UK movie (1984). ITC/Palace. Pr Chris Brown, Stephen Woolley. Dir Neil Jordan. Mufx Christopher Tucker. Animatronic wolf by Rodger Shaw. Screenplay Angela Carter, Jordan. Based on "The Company of Wolves" (1979) by Carter; her own screenplay appears in Come Unto These Yellow Sands (coll 1985). Starring Micha Bergese (Huntsman), Graham Crowden (Old Priest), Angela Lansbury (Granny), Sarah Patterson (Rosaleen), Tusse Silberg (Mother), David Warner (Father). 95 mins. Colour.
Early in this elaborate conflation of Little Red Riding-Hood with various Werewolf legends, set in a Land-of-Fable Dark or Middle Ages, young Rosaleen's Granny sets out the ground-rules: "Never stray from the path, never eat a windfall apple, and never trust a man whose eyebrows meet." Granny is full of advice for the adolescent girl, and full of Wolf stories, too, three of which are nested into the overall tale. The Frame Story is a distorted version of the Red Riding-Hood tale, in which wolves become the symbol of the adult sexuality dawning in the girl-child Rosaleen: the Huntsman is also the wolf (killing Granny), and as such is, too, the cavalier seducer who finally lures Rosaleen from the world of humans to the world of wolves. Yet even this tale is set within a frame, being dreamt (or possibly not) by a modern child in an English country house . . .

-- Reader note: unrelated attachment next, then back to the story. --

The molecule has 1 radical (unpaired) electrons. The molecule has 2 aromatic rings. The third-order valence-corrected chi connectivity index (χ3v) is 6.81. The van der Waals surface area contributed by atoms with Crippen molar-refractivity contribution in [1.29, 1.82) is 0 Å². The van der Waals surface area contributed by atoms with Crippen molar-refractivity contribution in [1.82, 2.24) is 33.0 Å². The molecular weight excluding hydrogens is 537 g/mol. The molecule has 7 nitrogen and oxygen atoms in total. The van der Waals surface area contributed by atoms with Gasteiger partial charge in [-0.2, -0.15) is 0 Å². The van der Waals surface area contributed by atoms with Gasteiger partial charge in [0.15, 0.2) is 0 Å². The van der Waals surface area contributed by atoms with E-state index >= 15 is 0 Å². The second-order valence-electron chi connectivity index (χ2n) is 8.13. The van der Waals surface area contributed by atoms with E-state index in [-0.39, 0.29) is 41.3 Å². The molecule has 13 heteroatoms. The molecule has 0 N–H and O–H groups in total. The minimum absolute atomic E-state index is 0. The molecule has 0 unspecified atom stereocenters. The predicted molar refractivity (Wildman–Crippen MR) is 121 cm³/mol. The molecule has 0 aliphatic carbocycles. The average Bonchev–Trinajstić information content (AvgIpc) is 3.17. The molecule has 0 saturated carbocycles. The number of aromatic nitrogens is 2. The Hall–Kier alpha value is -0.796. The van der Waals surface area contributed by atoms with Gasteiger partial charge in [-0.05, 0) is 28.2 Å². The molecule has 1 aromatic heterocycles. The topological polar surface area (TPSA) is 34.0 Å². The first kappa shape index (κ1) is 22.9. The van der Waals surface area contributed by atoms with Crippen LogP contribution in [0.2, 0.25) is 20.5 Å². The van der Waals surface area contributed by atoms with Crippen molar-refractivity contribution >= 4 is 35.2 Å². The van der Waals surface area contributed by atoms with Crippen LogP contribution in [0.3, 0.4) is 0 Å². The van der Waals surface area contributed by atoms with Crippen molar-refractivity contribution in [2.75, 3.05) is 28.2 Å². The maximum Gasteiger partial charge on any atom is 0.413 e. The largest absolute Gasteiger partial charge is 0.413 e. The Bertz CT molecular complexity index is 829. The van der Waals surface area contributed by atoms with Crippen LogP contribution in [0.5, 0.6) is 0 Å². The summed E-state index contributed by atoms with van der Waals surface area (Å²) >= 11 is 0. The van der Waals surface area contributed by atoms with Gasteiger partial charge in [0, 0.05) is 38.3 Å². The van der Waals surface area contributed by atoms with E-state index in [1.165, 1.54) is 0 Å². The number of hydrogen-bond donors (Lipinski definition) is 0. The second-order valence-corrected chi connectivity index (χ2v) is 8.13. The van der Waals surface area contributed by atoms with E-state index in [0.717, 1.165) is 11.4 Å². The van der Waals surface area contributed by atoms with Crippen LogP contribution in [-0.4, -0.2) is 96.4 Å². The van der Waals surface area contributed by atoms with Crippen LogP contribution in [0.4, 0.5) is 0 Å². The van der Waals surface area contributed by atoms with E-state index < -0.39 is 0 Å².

TCOW's generally staged air – backgrounds tend to resemble backdrops, and some of the acting is theatrical rather than cinematic (bringing a faint reminder of Pantomime) – enhances the sense of Fairytale, as does the profusion of sharply observed forest wildlife, with toads and snakes abounding. In a joyously fantasticated Anachronism, the Devil's brightly glowing eyes, emerging from the medieval mists, prove to be the headlights of his silver Rolls Royce. Patterson's performance, mixing ignorance and knowingness in constantly fluid proportions, is outstanding. This movie lies at the heart of fantasy, and beats with its pulse: it is both fantasy and about fantasy. [JG]